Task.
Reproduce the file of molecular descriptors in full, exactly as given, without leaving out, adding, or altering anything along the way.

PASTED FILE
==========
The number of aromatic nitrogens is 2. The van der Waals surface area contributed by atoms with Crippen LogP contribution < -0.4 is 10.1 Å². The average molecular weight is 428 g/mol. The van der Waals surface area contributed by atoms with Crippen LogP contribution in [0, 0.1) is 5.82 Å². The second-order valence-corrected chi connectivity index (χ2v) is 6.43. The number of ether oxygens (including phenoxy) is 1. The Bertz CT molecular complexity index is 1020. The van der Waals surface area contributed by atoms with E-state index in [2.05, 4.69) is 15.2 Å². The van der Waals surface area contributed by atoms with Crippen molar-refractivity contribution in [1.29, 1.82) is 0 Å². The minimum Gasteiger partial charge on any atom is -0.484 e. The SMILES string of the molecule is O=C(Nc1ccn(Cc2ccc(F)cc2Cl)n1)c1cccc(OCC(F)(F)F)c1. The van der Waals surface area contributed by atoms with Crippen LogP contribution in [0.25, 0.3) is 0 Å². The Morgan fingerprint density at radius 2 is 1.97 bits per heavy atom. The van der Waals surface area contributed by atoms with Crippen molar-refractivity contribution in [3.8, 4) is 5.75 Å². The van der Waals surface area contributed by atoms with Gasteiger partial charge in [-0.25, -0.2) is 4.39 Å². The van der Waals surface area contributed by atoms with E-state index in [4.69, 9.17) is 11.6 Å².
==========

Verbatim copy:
The number of aromatic nitrogens is 2. The van der Waals surface area contributed by atoms with Crippen LogP contribution < -0.4 is 10.1 Å². The average molecular weight is 428 g/mol. The van der Waals surface area contributed by atoms with Crippen LogP contribution in [0, 0.1) is 5.82 Å². The second-order valence-corrected chi connectivity index (χ2v) is 6.43. The number of ether oxygens (including phenoxy) is 1. The Bertz CT molecular complexity index is 1020. The van der Waals surface area contributed by atoms with E-state index in [2.05, 4.69) is 15.2 Å². The van der Waals surface area contributed by atoms with Crippen molar-refractivity contribution in [1.29, 1.82) is 0 Å². The minimum Gasteiger partial charge on any atom is -0.484 e. The SMILES string of the molecule is O=C(Nc1ccn(Cc2ccc(F)cc2Cl)n1)c1cccc(OCC(F)(F)F)c1. The van der Waals surface area contributed by atoms with Crippen LogP contribution in [0.25, 0.3) is 0 Å². The Morgan fingerprint density at radius 2 is 1.97 bits per heavy atom. The van der Waals surface area contributed by atoms with Crippen molar-refractivity contribution in [3.8, 4) is 5.75 Å². The van der Waals surface area contributed by atoms with Gasteiger partial charge in [-0.25, -0.2) is 4.39 Å². The van der Waals surface area contributed by atoms with E-state index in [4.69, 9.17) is 11.6 Å².